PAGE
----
With the help of structural insights from the Advanced Light Source (ALS), researchers optimized the fit between organic and inorganic ions in a perovskite solar-cell material.
SIGNIFICANCE AND IMPACT
The work increased the material’s power-conversion efficiency and stability and opens up a new avenue for improving the current-carrier dynamics of a promising class of materials.
A photovoltaic rising star
To address the effects of global climate change, it’s essential that we capitalize on energy from the sun. However, although solar energy is freely available, it needs to be converted into usable electricity in a way that’s efficient, cost-effective, and commercially scalable.
Perovskites are high-performance inorganic semiconductors recognized as some of the most promising photovoltaic materials of the future. Perovskite films—thin, lightweight, and flexible—can be produced using low-cost solution-processing techniques, and their power-conversion efficiencies (PCEs) have rapidly risen to the brink of 30% in just 15 years, surpassing conventional silicon panels.
A structure with room to tinker
The most intriguing perovskite materials today are organic–inorganic hybrids. They have the general formula ABX3, in which the inorganic B and X ions form a framework of octahedral cages, and the organic A ions are located in the spaces between the cages.
Previously, it was thought that perovskite electronic performance mainly depended on the B and X electronic orbitals, and that A merely served a structural function. In this work, researchers showed that A-site organic ions with specially designed characteristics can increase charge-carrier mobility and power conversion efficiency while also improving device stability.
Trying ions on for size
The samples in this study were metal–halide perovskites in which B was lead (Pb2+) and X was iodide (I–). The organic component A consisted of ammonium (NH4+) attached to a “tail’ of pyrene (a four-ringed hydrocarbon), with three different lengths of hydrocarbon chain tethering the pyrene to the ammonium (PRA, PRMA, and PREA, in order of increasing chain length). When these organic variants were assembled with the inorganic framework, the extent to which the positively charged ammonium intercalated into the octahedral cavities depended on the length of the bridging chain.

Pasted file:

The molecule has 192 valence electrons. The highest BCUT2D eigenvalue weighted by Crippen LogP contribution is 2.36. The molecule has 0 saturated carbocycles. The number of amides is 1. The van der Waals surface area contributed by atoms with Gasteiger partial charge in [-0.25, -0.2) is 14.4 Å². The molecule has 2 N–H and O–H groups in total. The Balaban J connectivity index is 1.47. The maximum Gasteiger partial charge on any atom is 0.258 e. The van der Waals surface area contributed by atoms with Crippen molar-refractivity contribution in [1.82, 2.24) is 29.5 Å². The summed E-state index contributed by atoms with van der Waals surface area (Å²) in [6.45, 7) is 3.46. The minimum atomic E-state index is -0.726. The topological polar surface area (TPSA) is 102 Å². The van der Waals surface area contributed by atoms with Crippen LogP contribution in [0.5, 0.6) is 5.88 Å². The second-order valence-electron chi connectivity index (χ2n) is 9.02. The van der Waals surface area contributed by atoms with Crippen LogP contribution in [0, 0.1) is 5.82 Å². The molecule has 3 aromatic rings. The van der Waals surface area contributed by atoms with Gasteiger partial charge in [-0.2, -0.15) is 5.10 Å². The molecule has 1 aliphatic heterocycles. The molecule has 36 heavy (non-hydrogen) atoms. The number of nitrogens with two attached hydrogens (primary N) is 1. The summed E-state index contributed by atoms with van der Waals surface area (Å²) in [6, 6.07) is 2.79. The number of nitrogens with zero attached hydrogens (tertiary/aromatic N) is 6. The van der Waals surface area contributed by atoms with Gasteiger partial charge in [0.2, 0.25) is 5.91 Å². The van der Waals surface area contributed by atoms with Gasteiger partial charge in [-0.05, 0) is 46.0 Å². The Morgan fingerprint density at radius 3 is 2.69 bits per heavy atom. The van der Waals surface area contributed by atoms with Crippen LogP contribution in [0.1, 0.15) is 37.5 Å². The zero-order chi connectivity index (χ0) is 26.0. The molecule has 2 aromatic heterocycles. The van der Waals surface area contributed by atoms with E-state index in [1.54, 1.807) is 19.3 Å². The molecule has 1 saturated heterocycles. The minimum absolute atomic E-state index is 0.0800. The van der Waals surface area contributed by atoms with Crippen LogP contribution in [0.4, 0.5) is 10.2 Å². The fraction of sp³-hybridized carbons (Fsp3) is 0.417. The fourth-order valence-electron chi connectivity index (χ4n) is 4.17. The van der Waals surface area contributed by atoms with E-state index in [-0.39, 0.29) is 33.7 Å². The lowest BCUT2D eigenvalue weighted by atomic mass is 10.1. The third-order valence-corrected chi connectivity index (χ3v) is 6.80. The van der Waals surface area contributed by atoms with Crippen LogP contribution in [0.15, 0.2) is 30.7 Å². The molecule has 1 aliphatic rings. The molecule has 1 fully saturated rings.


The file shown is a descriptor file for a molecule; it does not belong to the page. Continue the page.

At ALS Beamline 7.3.3, the researchers performed grazing-incidence wide-angle x-ray scattering (GIWAXS) experiments on perovskite films that were surface-treated with ammonium to understand how the pyrene-based ammonium ions influence the perovskite structure.
Organic–inorganic orbital overlap
The structural data, first-principles calculations, and measurements of photoinduced charge-carrier mobility enabled the researchers to unravel the underlying mechanism of the A-site organic-ion modifications. Electron delocalization in the pyrene structure (due to overlapping p orbitals) enabled the A-site ions to contribute electronic states to the perovskite valence band. The PREA sample in particular (with the longest chain) appeared to have the optimal intercalation characteristics, exhibiting increased hole mobility and PCE as well as improved stability. Moreover, the beneficial effect of the pyrene tail on carrier mobility was also observed in an all-inorganic perovskite, indicating the generality of the concept.
Thus, control of the intercalation distance, regulated by the length of the hydrocarbon tether, provided an additional degree of electronic tunability that enables specially designed A-site ions to enhance the perovskite’s electronic performance. The work revises earlier assumptions about which molecular components affect the electronic performance of hybrid perovskites and opens up a new research direction in understanding and improving the carrier dynamics of perovskite photovoltaic devices.
Researchers: J. Xue, R. Wang, T. Huang, Y. Zhao, D. Meng, S. Tan, and Y. Yang (Univ. of California, Los Angeles); X. Chen, Y. Zhai, K. Zhu, and M.C. Beard (National Renewable Energy Laboratory); C. Yao and Y. Yan (Univ. of Toledo); X. Jin and R. Liu (Yangzhou Univ., China); K.-L. Wang and Z.-K. Wang (Soochow Univ., China); W. Huang (Monash Univ., Australia); and C. Zhu (ALS).
Funding: U.S. Department of Energy (DOE), Office of Energy Efficiency and Renewable Energy, Solar Energy Technologies Office; Priority Academic Program Development of Jiangsu Higher Education Institutions; Natural Science Foundation of China; Collaborative Innovation Center of Suzhou Nano Science and Technology. Operation of the ALS is supported by the U.S. DOE, Office of Science, Basic Energy Sciences program.
Publication: J. Xue, R. Wang, X. Chen, C. Yao, X. Jin, K.-L. Wang, W. Huang, T. Huang, Y. Zhao, Y. Zhai, D. Meng, S. Tan, R. Liu, Z.-K. Wang, C. Zhu, K. Zhu, M.C. Beard, Y. Yan, and Y. Yang, “Reconfiguring the band-edge states of photovoltaic perovskites by conjugated organic cations,” Science 371, 636 (2021), doi:10.1126/science.abd4860.
ALS SCIENCE HIGHLIGHT #443